Study of the influence of the ferrite additive manufacturing process on mechanical and magnetic properties

Traditional methods of manufacturing ceramic parts include costly processes such as slip casting, pressing or injection molding; they require specific equipment and expertise. When small quantities of ceramic parts, or prototypes, with specific properties are required, manufacturers are still forced to make costly investments. In addition, traditional manufacturing processes restrict design freedom and make it difficult to create internal channels, overhangs or lattice structures, for example. 3D printing opens up new prospects for innovation in the field of technical ceramics, by offering low-cost machines and opening up the field of possibilities for the design of complex parts impossible to obtain with molding methods.
This is the background to the subject of this thesis, on a ceramic material of interest to the CEA: (Ni-ZnFe2O4) ferrite. The CEA masters the manufacture of this material by traditional methods of powder pressing followed by sintering, but would like to extend its skills by producing parts with more complex geometries, with a reduced time between the design stage and the manufacture of a first prototype.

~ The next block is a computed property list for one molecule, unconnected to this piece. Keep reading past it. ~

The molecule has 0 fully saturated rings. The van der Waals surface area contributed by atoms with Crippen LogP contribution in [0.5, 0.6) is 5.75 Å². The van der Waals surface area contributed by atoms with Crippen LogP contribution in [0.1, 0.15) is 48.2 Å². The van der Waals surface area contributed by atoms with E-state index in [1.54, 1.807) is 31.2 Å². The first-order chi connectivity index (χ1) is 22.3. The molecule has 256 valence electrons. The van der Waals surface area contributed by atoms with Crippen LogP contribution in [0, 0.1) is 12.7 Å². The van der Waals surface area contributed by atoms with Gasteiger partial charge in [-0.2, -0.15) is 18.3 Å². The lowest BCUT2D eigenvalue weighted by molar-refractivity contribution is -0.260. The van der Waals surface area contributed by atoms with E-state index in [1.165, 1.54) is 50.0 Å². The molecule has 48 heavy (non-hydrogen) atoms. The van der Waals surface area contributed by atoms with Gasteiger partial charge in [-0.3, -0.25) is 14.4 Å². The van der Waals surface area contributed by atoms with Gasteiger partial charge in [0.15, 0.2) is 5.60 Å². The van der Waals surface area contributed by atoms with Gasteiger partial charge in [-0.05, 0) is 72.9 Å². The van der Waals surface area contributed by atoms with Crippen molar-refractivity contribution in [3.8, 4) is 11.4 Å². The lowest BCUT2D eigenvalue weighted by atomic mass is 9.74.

The work will involve optimizing the microstructure of ferrite implemented using Fused Deposition Modeling (FDM) 3D printing technology, then measuring mechanical and magnetic properties, as well as magneto-elastic effects. An analysis will be carried out to correlate the relationship between microstructure and material properties. The results will be compared with the conventionally developed material. This will highlight the influence of the manufacturing process on properties. Finally, a part with a complex geometry will be developed with the aim of understanding the difficulties associated with the change of scale. This stage will be accompanied by an initial assessment of the robustness of the process.